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Fayetteville PWC Reflects on Hurricane Florence One Year Later

The North Carolina utility looks back on the 50,000 outages caused by up to 20 inches of rain in certain parts of its service territory.

Just one year ago, residents and businesses in Fayetteville, North Carolina, braced for the arrival of Hurricane Florence. The military community situated 60 miles south of Raleigh is no stranger to seasonal weather events, but no one could foresee the historic flooding and $24 billion in damage that occurred as the storm slowed down for an extended stay in the Tar Heel State.

 The storm of a lifetime brought four days of unprecedented rainfall to Fayetteville, surpassing 10 inches at Fayetteville Regional Airport and 18 to 20 inches in areas south of the city.

 “What made Florence such a menace was its longevity,” says Mark Brown, senior customer programs officer, Fayetteville Public Works Commission. “We had up to 20 inches of rain in certain parts of our area and damage that left more than 50,000 customers without power.”   

For years, Fayetteville PWC, the largest public power provider in North Carolina, practiced and refined emergency plans to be ready for an event of this magnitude. They knew that supporting their 82,000 electric customers through the hurricane would require the hard work of every staff member and the right technology to get service restored.

Fayetteville PWC reflects positively on its decision to deploy a smart utility network from Sensus, a Xylem brand. The solution improved communications and streamlined outage management during a critical point for the utility. Brown and his team were hunkered down in Fayetteville PWC’s Emergency Response Center when Hurricane Florence arrived. Each employee had an assignment, whether answering phones or updating social media. As the storm slowly made its way through the region, utility staff used their network to stay on top of the situation.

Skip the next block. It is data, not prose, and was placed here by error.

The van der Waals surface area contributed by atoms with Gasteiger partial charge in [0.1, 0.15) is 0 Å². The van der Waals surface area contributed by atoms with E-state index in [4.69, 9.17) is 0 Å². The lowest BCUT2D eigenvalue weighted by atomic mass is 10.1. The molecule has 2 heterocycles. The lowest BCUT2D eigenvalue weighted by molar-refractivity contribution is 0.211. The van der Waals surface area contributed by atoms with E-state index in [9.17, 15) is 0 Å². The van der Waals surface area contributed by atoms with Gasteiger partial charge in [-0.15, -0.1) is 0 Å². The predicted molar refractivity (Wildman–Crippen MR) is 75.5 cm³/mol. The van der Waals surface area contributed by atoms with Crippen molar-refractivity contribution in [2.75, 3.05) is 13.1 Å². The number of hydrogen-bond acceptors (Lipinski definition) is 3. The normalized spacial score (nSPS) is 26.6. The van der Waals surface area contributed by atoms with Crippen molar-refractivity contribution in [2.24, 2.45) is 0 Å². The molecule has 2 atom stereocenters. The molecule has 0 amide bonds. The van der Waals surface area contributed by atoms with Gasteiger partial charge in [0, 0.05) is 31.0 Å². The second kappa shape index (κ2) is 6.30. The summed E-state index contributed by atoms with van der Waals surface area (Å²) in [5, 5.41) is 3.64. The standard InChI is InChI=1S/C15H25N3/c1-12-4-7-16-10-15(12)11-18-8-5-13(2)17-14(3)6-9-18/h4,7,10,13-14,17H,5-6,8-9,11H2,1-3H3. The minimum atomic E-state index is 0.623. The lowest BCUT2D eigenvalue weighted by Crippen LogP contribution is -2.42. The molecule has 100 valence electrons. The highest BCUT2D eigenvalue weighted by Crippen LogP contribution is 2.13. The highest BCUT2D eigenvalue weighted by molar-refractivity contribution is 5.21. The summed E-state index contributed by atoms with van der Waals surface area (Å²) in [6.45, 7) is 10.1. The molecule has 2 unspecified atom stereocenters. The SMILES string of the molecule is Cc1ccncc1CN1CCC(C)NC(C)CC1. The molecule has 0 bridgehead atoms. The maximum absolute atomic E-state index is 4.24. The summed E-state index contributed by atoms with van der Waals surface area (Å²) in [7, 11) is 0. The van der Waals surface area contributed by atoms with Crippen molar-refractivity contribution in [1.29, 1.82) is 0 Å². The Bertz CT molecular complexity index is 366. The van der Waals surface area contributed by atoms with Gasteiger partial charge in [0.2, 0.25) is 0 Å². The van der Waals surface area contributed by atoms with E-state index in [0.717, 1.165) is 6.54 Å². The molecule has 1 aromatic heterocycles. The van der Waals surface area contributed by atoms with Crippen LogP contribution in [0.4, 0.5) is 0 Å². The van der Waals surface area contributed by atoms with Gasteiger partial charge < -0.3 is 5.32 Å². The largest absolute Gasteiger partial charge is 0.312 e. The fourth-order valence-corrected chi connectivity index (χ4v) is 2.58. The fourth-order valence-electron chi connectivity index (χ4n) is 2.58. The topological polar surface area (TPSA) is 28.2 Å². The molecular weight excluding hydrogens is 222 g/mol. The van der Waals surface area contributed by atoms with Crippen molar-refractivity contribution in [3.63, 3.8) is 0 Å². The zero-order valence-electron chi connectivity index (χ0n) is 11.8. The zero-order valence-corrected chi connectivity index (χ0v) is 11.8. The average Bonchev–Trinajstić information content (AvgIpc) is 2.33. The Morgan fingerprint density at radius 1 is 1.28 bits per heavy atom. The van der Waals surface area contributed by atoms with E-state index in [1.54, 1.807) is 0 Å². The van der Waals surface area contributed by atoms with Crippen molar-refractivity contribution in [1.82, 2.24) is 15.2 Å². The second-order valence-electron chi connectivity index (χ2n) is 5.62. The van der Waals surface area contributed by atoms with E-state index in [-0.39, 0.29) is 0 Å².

At the peak of the storm 15 of 35 substations lost service. Downed powerlines and toppled trees blocked streets. Mutual aid workers from Alabama, Georgia and Tennessee helped Fayetteville PWC’s lineworkers restore service.

“We were able to act quickly because our system let us know exactly where to put boots on the ground,” said Brown. “We had 97 percent of customers who lost power back up and running within 96 hours.”  

The network acted as a compass for Fayetteville PWC. The utility communicated regularly with emergency responders to help people in need during relief efforts. The utility’s efforts to communicate proactively with customers during and after the prolonged hurricane didn’t go unnoticed. Fayetteville PWC was honored with a North Carolina City & County Communicators’ (NC3C) Excellence in Communications Award for their social media communications during the storm.  They reached nearly half a million people through social media posts.

Read the full case study to learn more about Fayetteville PWC’s plans to continue expanding its network to better serve customers.

Read the full case study to learn more about Fayetteville PWC’s plans to continue expanding its network to better serve customers.

 

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